The last government made much of the supposed independence of the Monetary Policy Committee of the Bank of England. The present government places similar emphasis on the independence of the Office of Budget Responsibility.
Both bodies find forecasting their main targets difficult. The Bank of England has regularly had to revise its forecasts for inflation upwards in recent years. Over its lifetime it has shown substantial bias in its typical forecast by being too optimistic about inflation, the very thing it is meant to be targetting and controlling.
The Office of Budget responsibility has to forecast and help control the public finances. These turn out to be very sensitive to the overall economic growth rate. Given the fact that the government pockets around 40% of all the activity in the economy through taxation, government finances are much healthier when there is robust growth. In such conditions extra revenue comes in automatically without any need to change rates. In its first reappraisal of its growth forecast the OBR had to revise down both its 2011 and 2012 estimates. I do not ascribe much importance to its decision to increase its forecast for more distant years.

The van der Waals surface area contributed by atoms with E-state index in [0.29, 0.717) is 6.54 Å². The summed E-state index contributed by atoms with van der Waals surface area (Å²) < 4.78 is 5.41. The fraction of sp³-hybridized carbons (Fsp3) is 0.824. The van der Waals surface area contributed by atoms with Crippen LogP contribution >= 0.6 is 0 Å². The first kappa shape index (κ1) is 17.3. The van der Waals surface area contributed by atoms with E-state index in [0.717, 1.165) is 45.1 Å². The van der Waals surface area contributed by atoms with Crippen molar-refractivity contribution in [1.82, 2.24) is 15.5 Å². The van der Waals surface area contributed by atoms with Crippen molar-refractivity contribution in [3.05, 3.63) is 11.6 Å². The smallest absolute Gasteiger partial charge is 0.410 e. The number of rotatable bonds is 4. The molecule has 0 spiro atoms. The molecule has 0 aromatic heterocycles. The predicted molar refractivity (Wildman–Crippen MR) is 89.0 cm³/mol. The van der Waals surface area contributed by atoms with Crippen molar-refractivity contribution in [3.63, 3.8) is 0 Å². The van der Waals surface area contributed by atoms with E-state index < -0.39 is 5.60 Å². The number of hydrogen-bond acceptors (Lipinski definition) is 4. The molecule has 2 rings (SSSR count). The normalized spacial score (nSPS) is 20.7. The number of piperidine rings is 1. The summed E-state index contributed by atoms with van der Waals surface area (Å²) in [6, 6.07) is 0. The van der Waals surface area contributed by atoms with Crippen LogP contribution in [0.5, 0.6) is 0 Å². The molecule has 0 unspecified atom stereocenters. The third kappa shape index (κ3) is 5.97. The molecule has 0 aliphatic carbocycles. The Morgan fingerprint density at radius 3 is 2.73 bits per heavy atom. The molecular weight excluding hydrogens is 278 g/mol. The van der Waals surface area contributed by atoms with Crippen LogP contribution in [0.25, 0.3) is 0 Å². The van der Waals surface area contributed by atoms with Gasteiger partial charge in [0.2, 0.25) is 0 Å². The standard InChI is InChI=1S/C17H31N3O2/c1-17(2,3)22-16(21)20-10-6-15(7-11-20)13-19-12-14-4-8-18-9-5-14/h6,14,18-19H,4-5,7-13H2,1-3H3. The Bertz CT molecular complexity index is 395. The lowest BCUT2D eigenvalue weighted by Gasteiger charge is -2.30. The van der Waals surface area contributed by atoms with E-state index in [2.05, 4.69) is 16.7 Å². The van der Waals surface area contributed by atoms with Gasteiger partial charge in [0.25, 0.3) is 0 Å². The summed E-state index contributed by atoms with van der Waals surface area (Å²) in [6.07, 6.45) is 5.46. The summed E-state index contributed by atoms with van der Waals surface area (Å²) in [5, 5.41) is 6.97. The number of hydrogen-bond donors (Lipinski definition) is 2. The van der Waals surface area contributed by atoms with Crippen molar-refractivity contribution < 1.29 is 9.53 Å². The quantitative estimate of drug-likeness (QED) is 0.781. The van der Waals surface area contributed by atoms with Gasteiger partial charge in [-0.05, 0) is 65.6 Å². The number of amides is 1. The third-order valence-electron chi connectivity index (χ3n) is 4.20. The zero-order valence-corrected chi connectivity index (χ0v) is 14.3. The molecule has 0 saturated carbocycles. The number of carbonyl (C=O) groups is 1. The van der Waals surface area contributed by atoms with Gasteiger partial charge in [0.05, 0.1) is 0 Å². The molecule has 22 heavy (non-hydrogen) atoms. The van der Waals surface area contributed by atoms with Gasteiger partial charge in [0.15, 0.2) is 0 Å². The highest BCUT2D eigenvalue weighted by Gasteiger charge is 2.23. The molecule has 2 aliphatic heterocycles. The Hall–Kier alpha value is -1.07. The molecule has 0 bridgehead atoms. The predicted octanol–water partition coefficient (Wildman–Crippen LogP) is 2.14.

Errors in these crucial forecasts by the very bodies that have to make decisions or publish warnings based on them is dangerous for our economy and recovery. The Bank may have thought it was helping by keeping interest rates low, yet the inflation it unleashed over the last couple of years has done more to depress living standards than any other feature of our economic performance. The OBR’s early optimism over growth led to a downward revision of crucial figures for controlling the deficit within nine months of the first forecast. This has not yet mattered, but it will be important in the future that they have a better track record to keep market confidence in the figures and the system.
The OBR’s downward revision to the growth forecast for 2011 and 2012 will lose the country around £5 billion of revenue in a full year, a continuing loss unless and until the growth loss can be made up. Whilst this is not a large sum compared to the £1500 billion of National Income, it is a large sum in terms of the political debate. Some of the strongest arguments over spending and taxes in Parliament are over sums less than the £5 billion of error in the official June 2010 forecast.
It would be good if these official forecasters would apply a little more scepticism to the balance. It would be good to outperform the forecasts from time to time, to show they are as balanced and as accurate as possible. As we have been discussing this week, the government is going to need a strong and convincing growth policy if it is to hit the exacting OBR targets for growth in 2013, 2014 and 2015, when they expect growth each year to be well above the old trend, let alone the more recent one.